Alabaster – A workable form of gypsum, popularly known as onyx – marble.

Apse – A large semi-circular or polygonal recess in a church, arched sometimes with a domed roof and typically at the church’s eastern end.

Ashlar – Stone worked to a square or rectangle – sometimes used as facing, often cut in limestone or sandstone.

Aumbry – Cupboard for storage of sacred vessels, books and vestments (doors missing).

Bifora – A framework of wood or metal that contains glass window panes built into a wall or roof to admit light or air.

Bosses – Found in architecture; usually at roof or ceiling intersections; they are often intricately carved with foliage, heraldic devices, landed gentry, religious icons or other decorations.

Broach spire – An octagonal spire rising directly from the church tower.

Chancel – Area around the altar, includes the sanctuary, sometimes called the presbytery.

Clerestory – Upper section of the nave walls containing windows.

Crocked – Poor condition, i.e. damaged or corroded (old English).

Curvilinear – Arch shape, often windows; curved lines.

Cruciform – In the shape of a crucifix.

Dissolution period– 1536 – 41; the closure of monasteries, priories, convents and friaries by Henry VIII to appropriate funds by means of the Suppression Act (1536).

Early English – Time period; 13th century.

Falstool – A Bishop’s chair, X framed, from a military campaign design (i.e. folding).

Hammer beam – A decorative open timber roof truss, typical of English Gothic architecture.

Lychgate – Located on the property of line the churchyard; an open roofed structure built over the entrance gate. Lych; old English, meaning – corpse.

Niche – Shallow recess set into a wall to accommodate statues.

Ogee – Onion shaped window frame, door frame, or canopy (top).

Oriel – Bay window, supported by corbels or brackets; usually found in upper floors.

Perpendicular – Time period; 1350 – 1550 A.D.

Piscina – Stone basin set into the chancel wall – for washing holy vessels (the water must drain into consecrated ground).

Puritans – 16th/17th century movement resolved to reform the church to a more simplified and austere format; they were responsible for the removal of, and damage to, many icons, effigies and decorative devices in churches; they were also a powerful political lobby, particularly during the Commonwealth period.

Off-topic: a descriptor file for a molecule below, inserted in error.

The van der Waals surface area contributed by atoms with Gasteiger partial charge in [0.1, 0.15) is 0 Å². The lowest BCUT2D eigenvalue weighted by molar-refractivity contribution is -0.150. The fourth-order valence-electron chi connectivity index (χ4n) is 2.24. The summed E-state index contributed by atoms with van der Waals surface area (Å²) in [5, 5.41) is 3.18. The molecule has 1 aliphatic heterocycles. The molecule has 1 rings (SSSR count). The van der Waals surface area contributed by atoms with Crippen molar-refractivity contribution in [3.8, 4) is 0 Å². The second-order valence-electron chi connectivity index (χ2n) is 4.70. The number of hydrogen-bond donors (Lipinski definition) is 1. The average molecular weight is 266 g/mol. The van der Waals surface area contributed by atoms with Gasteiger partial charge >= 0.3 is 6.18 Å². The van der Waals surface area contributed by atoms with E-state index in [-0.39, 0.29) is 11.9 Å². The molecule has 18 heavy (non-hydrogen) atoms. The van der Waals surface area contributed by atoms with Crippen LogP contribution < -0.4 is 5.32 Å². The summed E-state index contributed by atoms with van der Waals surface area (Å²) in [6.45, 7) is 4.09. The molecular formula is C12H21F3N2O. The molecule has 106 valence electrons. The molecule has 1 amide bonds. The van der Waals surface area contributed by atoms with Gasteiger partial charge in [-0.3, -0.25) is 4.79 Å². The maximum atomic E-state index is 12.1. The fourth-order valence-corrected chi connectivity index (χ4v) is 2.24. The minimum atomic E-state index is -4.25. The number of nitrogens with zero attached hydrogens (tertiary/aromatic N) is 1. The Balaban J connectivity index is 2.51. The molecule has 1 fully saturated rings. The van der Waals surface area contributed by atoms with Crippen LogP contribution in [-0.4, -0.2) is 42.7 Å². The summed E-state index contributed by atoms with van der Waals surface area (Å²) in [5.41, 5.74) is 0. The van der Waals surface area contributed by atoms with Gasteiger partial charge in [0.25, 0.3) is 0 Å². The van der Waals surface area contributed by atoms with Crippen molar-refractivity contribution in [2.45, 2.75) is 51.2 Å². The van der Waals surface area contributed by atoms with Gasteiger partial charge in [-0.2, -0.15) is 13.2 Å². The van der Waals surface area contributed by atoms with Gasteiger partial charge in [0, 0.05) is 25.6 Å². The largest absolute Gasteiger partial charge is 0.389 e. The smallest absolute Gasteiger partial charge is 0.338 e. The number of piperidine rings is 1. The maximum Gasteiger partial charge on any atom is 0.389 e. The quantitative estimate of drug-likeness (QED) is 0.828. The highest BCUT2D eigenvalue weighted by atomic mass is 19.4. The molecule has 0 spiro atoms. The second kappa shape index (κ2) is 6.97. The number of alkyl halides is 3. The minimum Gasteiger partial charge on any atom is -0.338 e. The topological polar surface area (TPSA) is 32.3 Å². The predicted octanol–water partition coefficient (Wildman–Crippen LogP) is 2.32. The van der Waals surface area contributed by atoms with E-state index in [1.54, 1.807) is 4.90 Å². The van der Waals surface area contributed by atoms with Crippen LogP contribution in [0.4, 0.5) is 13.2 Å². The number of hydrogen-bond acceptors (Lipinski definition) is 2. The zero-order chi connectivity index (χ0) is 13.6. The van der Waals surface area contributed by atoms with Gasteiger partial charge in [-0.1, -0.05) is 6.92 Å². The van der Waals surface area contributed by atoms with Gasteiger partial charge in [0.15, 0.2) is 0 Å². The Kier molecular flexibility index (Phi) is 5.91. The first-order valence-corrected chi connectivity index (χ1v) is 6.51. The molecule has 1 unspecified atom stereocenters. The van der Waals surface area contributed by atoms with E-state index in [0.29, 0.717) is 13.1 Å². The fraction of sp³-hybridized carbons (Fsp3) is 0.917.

Rebus – A heraldic device, i.e. family names depicted as riddles, such as a coat of arms.

Reliquary – Cupboard containing holy relics.

Reformation – 1517 – 1648, restructure of the Christian faith in Briton by the Puritans.

Reredos – An altarpiece, screen or decoration behind the altar depicting iconic images; it can be made of stone, wood, metal, ivory, or a combination of materials.

Rood – A crucifix, often attached to the beam above a rood screen but can found.

Rood screen – An ornate partition made of wood; located between the chancel and nave.

Sacristy – Place where the sacred vessels are stored.

Sanctuary – Area immediately around the altar; holiest area in the church.

Saxon period – 7th century to 1060.

Sedilia – Stone seats in the sanctuary area of the chancel for the use of officiating clergy.

Sepulchre – A stone (sometimes wood) structure, used to intern a corpse.

Sounding board – Wooden board above the pulpit to project the voice of the speaker.

Tracery – Stone work that contains glass, commonly found at the top Gothic windows.

Transept – The area set crosswise to the nave which makes a church a cruciform shape.

Trefoil – The outline of three overlapping rings used as a decorative device, often at the tops of arch headed window frames (also, quatrefoil – four rings), sometimes used as a floor plan.

Triforium – A shallow arched gallery within the thickness of the inner upper wall set above the nave; it provided a walkway and was used for meditation.